“I don’t know how we could have missed something so momentous,” her father said. “But I suppose when one spends months in French Morocco, one tends to become a bit out of touch with the goings on in London.” He laughed in spite of himself. “I could not tell you the last time I sat down with a copy of The Gazette.”
She stared at the letter in his trembling hands. “Papa, what on earth are we to do?”
“There is only one thing to do, Button. We must go to London straight away.”
Linley grabbed the back of her father’s chair, bracing herself.
He looked up at her. “Naturally, you will accompany me. There is no reason you shouldn’t enjoy the fruits of our labor—everything I will be honored for, we have done together.”
She still could not speak.
“And you are of an age to where you should be presented. I think it would do you good to enjoy the company of other young people,” he continued. “I will write to my cousin immediately. She will know the proper way to go about introducing you to society and securing invitations for the season…”
Her father’s voice trailed off as Linley’s mind reeled at this new development. It all happened so fast. He would be knighted. They would go to London. There would be drawing rooms, dinner parties, operas, and balls. She shook her head to scatter those thoughts. London. The British Museum. She always wanted to go…so why was she so nervous?
“Are we all to go, then?” Reginald asked.
Linley poured them both a cup of tea. Handing one across the table, she explained, “Papa and I will be there for one month. With all the new press about our work, he expects there to be a great deal of interest in funding future expeditions. He thinks the social season will be a perfect place to meet potential investors. It won’t be all fun. There will be work involved.”
“All the more reason for us to come along,” Reginald said. “Between Archie, Schoville, and myself, we could take some of the pressure off of your father so he could actually enjoy himself.”
She gave him a wink across the table and whispered, “You just want to come to London.”
He grinned. “I rarely get a chance to dust off my formal attire—and I do look so good in it.”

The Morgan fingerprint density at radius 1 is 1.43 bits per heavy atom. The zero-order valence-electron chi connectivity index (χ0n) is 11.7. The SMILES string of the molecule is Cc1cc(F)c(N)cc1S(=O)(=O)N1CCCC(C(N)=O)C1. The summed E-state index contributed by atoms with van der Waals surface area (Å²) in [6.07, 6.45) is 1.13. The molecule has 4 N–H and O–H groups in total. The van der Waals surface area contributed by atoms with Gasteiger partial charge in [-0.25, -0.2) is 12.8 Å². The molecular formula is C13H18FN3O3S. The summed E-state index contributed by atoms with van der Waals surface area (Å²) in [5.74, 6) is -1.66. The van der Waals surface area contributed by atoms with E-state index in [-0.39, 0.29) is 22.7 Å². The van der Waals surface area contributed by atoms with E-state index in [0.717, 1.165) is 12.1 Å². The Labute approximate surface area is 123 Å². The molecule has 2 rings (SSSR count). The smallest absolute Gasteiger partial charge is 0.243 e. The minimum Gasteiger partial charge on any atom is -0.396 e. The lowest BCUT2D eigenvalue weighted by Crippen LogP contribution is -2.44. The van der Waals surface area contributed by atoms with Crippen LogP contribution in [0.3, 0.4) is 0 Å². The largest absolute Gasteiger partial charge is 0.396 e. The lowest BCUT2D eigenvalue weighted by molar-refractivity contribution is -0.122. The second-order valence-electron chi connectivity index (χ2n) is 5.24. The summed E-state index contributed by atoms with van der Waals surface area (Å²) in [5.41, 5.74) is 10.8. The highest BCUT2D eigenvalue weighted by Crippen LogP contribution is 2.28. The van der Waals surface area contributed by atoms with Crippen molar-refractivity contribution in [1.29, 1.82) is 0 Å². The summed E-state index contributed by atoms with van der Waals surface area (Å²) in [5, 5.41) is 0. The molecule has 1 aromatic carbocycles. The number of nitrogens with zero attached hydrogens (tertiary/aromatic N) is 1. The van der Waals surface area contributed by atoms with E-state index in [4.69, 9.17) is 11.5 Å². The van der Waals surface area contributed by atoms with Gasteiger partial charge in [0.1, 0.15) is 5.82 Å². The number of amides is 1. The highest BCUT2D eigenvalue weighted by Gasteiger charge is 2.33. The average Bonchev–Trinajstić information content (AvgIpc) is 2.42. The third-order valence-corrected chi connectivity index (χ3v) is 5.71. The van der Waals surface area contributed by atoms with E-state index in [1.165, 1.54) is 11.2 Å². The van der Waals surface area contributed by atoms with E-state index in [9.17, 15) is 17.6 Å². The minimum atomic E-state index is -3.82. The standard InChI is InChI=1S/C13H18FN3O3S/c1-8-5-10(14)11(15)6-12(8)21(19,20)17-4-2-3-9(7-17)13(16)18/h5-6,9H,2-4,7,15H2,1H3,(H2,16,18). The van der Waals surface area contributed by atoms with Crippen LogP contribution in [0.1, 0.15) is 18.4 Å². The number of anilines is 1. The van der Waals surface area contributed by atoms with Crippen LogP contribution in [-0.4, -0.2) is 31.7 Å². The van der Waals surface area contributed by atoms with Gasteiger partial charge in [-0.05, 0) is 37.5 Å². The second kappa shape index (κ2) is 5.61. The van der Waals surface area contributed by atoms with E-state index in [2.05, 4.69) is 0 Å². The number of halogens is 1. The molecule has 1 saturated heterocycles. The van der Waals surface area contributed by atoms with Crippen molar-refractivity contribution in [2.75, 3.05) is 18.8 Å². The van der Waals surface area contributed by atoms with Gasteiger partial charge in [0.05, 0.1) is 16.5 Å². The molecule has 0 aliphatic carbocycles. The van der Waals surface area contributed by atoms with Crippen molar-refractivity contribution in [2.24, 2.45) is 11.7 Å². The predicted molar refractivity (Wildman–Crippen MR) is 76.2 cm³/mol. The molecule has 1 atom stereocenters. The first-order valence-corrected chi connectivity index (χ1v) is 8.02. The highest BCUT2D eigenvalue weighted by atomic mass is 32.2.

Linley took a sip of tea and then placed the cup back onto its saucer. “I will have a word with Papa about it.”
“Wonderful. Now, tell me how you’re getting on.”
“I grow more nervous every day. I started three books on the history of England just last night, and haven’t even scratched the surface. There’s so much to learn and remember that I’m afraid I’ll get there and they’ll think me a complete idiot.”
“No one will think that, Lin. They will all be so distracted by your charm and beauty they won’t remember any of their history lessons either!”
She resisted the urge to reach over and slug him on the arm. Secretly, she hoped he and the others could come along. How on earth would she ever face London society without them?
The sitting room door swept open, revealing Mr. Talbot-Martin holding stationery in one hand and his eyeglasses in another. “Ah, Reginald, my boy! What brings you to Malta?”
Reginald rose to his feet. “Your happy news,” he explained. “I was on my way to Rome when I heard, so I thought I would pop in and offer my congratulations in person.”
“How very kind of you,” Mr. Talbot-Martin said. “But it is an honor I should like the entire team to share.”
Linley took that moment to press their case to her father. “Then, Papa, wouldn’t you agree everyone deserves to come to London for the investiture? No doubt Reginald and the others could increase our fundraising endeavors a hundredfold.”
“I am certain they could,” he replied. “But if they are in London, who will make preparations for the India trip?”
“Surely something can be worked out,” Linley said. “I think it would be awfully unfair of you to deny your hardworking team the opportunity to represent our organization in London.”
Her father looked from one expectant face to the other, and knew he’d been beaten. Of course the others would go to London. If the issue was that important to Linley, there could be no question of it.
Mr. Talbot-Martin enlisted the help of his cousin, Berenice Hastings, who met them at the station. She stood on the platform, searching the faces of passengers disembarking from the latest train. After twenty years, she hoped she could still recognize Bedford. Or that he, at least, would be able to recognize her. She was also curious about this daughter of his, and wondered if something could be made of the girl.